The New York Times’ resident moralizer David Brooks is at it again.This time his lecture podium is pointed at Ta-Nehisi Coates, author of the new memoir “Between the World and Me.” Coates’ book, mostly a meditation on race in America, is written as a series of open letters to his teenage son."I was braced by Reeves’s book, but after speaking with him a few times about it, I’ve come to think the structural barriers he emphasizes are less important than the informal social barriers that segregate the lower 80 percent." Put another way? Because Brooks goes right into his observations on the "informal social barriers," and they are so, so breathtakingly asinine.
To that end, how can a op-ed that talks about class divisions in America not mention race at all?
This editorial is basically saying that feeling alienated by gourmet sandwich shops is more to blame for class divisions and a lack of upward mobility than, oh, I don't know, a system of institutionalized racism that has been in place in one form or another since our nation's founding.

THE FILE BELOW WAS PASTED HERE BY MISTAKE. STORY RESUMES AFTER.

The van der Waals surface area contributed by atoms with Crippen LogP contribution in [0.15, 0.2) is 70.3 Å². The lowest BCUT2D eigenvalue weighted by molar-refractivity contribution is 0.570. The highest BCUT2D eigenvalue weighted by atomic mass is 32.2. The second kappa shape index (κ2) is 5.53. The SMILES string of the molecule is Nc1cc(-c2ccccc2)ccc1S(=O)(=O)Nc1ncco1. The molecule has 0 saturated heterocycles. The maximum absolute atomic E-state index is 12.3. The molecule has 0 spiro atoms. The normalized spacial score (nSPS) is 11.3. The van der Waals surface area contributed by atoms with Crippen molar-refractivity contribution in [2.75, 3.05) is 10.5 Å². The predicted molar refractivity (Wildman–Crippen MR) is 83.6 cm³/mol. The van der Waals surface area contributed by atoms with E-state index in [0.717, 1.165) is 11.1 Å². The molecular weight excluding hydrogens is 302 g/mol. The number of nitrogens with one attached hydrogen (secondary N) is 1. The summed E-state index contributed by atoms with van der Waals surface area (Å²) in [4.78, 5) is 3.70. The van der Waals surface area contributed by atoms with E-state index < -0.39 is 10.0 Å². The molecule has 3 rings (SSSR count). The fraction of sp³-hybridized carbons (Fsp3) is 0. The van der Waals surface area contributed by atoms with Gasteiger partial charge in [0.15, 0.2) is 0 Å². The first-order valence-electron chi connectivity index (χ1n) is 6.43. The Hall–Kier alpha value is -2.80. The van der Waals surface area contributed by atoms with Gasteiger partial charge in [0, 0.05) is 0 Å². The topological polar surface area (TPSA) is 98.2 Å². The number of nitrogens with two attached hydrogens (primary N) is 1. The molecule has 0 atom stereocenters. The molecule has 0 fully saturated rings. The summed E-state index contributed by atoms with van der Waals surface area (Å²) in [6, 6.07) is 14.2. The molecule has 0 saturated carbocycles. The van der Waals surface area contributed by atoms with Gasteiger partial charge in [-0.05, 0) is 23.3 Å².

Insensitively, I led her into a gourmet sandwich shop.
Suddenly I saw her face freeze up as she was confronted with sandwiches named “Padrino” and “Pomodoro” and ingredients like soppressata, capicollo and a striata baguette.
He’s especially miffed at Coates’ dismissal of the American dream as a quaint fantasy built on the backs of enslaved black people.